By Alan Prendergast
By Michael Roberts
By Michael Roberts
By Amber Taufen
By Patricia Calhoun
By William Breathes
By Michael Roberts
By Melanie Asmar
Superfund was created to clean up toxic messes. Robert J. Martin's job is to clean up Superfund's messes.
For now, though, he's just a fly on the wall.
In a meeting room in the Commerce City town hall, Martin stays to the back, leans, paces, whispers something into his investigator's ear. In a faceoff scheduled for two hours that has already dragged on for four, irate citizens are pelting local Environmental Protection Agency officials with polite but pointed questions about the agency's work at the Rocky Mountain Arsenal, an ugly polluted site just northeast of Denver. Martin doesn't say a word, just tries to blend in with the furniture. Still, it's impossible to forget he's the most powerful man in the room.
Martin is the EPA's national ombudsman for its Office of Solid Waste and Emergency Response, the department concerned with land-based pollution. Six years into the role, he's developed a reputation for fairness, diplomacy and a serenely ruthless determination to get to the bottom of the EPA's most notorious quagmires. In the process, Martin has launched investigations, alerted the FBI to possible criminal chicanery and orchestrated peace talks between the EPA and angry taxpayers. His enigmatic bearing inspires awe in the citizens' groups that--frustrated by and distrustful of the same federal agency that signs Martin's paycheck--have recruited him to their communities to find out if the EPA is doing its job.
Denver is seeing a lot of Martin these days. The ombudsman is investigating two highly contentious local sites: Rocky Mountain Arsenal (RMA), where the U.S. Army manufactured nerve gas and other chemical weapons during World War II and where Shell Oil later produced toxic pesticides; and Shattuck, a radioactive waste pile buried smack-dab in a working-class residential area. He's also ordered a preliminary investigation into the EPA's plan to use sludge from the former Lowry Landfill as farm fertilizer and has been asked by an ombudsman from the federal Agency for Toxic Substances and Disease Registry to look into cleanup efforts at Air Force Plant PJKS near Waterton Canyon, where rocket-engine testing left a legacy of hydrazine and other chemical pollutants.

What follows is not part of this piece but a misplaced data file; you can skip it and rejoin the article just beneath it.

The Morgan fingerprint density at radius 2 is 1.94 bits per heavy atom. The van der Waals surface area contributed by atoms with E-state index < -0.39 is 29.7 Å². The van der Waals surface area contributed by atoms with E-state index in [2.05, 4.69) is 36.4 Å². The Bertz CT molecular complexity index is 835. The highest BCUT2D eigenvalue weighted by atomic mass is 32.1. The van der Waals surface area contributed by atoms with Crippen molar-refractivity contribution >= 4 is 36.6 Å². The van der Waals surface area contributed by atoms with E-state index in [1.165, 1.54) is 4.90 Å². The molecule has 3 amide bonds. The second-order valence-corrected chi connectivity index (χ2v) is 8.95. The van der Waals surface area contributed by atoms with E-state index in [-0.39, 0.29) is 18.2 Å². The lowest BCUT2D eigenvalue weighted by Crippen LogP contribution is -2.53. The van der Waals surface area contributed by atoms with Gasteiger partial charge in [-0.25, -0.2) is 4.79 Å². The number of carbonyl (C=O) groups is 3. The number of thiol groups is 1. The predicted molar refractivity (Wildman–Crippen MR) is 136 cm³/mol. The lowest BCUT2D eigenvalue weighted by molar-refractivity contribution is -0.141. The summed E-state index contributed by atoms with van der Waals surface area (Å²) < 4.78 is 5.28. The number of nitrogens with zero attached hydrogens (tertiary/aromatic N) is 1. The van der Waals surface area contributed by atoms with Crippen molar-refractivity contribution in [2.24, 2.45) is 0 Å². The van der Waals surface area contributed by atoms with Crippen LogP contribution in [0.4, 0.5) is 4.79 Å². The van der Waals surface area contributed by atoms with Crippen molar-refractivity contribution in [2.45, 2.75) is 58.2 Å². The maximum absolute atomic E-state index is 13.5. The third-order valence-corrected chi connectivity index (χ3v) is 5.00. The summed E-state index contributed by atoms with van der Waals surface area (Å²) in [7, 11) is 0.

"I'm getting really busy now in Colorado," says Martin, in typically understated fashion.
Born in Washington State, Martin is a member of the Makah Indian tribe, which has been in the news recently for its attempts to resume traditional whale hunting in the Pacific. With a father in New York City, "I grew up on both coasts," he says. Martin studied political science at Gordon College in Massachusetts and holds a law degree from George Washington University in Washington, D.C. In the 1980s he ran the D.C. office of the Council of Energy Resource Tribes, a coalition of tribes that own fuel-rich lands, and provided legal representation for Indians on environmental issues. More recently, he ran his own cleanup firm, Nootka Environmental Systems. Today the father of three works out of a narrow office in EPA headquarters in downtown Washington--when he's not on the road.
Like the straight man and his sidekick, Martin and his jovial EPA investigator, Hugh B. Kaufman, jet around the country to meet with the EPA's regional top brass, conduct hearings and occasionally go door-to-door to talk with neighbors living closest to the EPA's most controversial cleanups. When Jack Unruh and other members of Clean-It!, the Shattuck-area residents' group, met Martin and Kaufman for the first time, "it was the most satisfying bit of live theater I've been involved in for a long time," says Unruh. Martin arrived for the meeting wearing his trademark black ponytail and appearing "a little rumpled, like he'd been involved in some airline travel," Unruh adds. Kaufman, on the other hand, "pretty much looked impeccable" with his close-cropped silver beard, Brooks Brothers suspenders, gleaming rings and tie clip. "A Beltway-lawyer kind of guy," says Unruh, "and then he dips into a little chaw."
Kaufman, never far from his brown tin of Copenhagen chewing tobacco, is a loquacious quote machine. The senior engineer and principal investigator has been with EPA since the agency was founded by Congress 29 years ago. A co-author of the EPA's landmark waste-disposal laws, Kaufman blew the whistle on his own agency in the Carter years when he testified before Congress regarding Love Canal, and later blew the cover on Reagan administration efforts to dismantle the Superfund program. (EPA assistant administrator Rita Lavelle had him tailed by investigators; after she lied to a congressional committee about it, she was promptly canned.) For years Kaufman volunteered his off-duty hours to little communities fighting big environmental problems. Now he works with Martin at the ombudsman's request--which is to say, most of the time.
Martin doesn't take notes; instead he files the highly complex chemical and administrative details of the country's most disputed waste sites somewhere in his head. As Denver residents run through the history of yet another controversial EPA cleanup, the ombudsman and his colleague occasionally exchange loaded, knowing glances--the kind that say, "Oh, brother."
Every year Martin and his four-person staff field more than 4,000 complaints on their toll-free line. "That doesn't include the mailbags" of letters asking the ombudsman to look into toxic waste sites or EPA cleanup efforts, notes Martin. The office has a modest annual budget of $100,000 to conduct investigations or technical reviews--and "there's no shortage of problems to go around," he adds.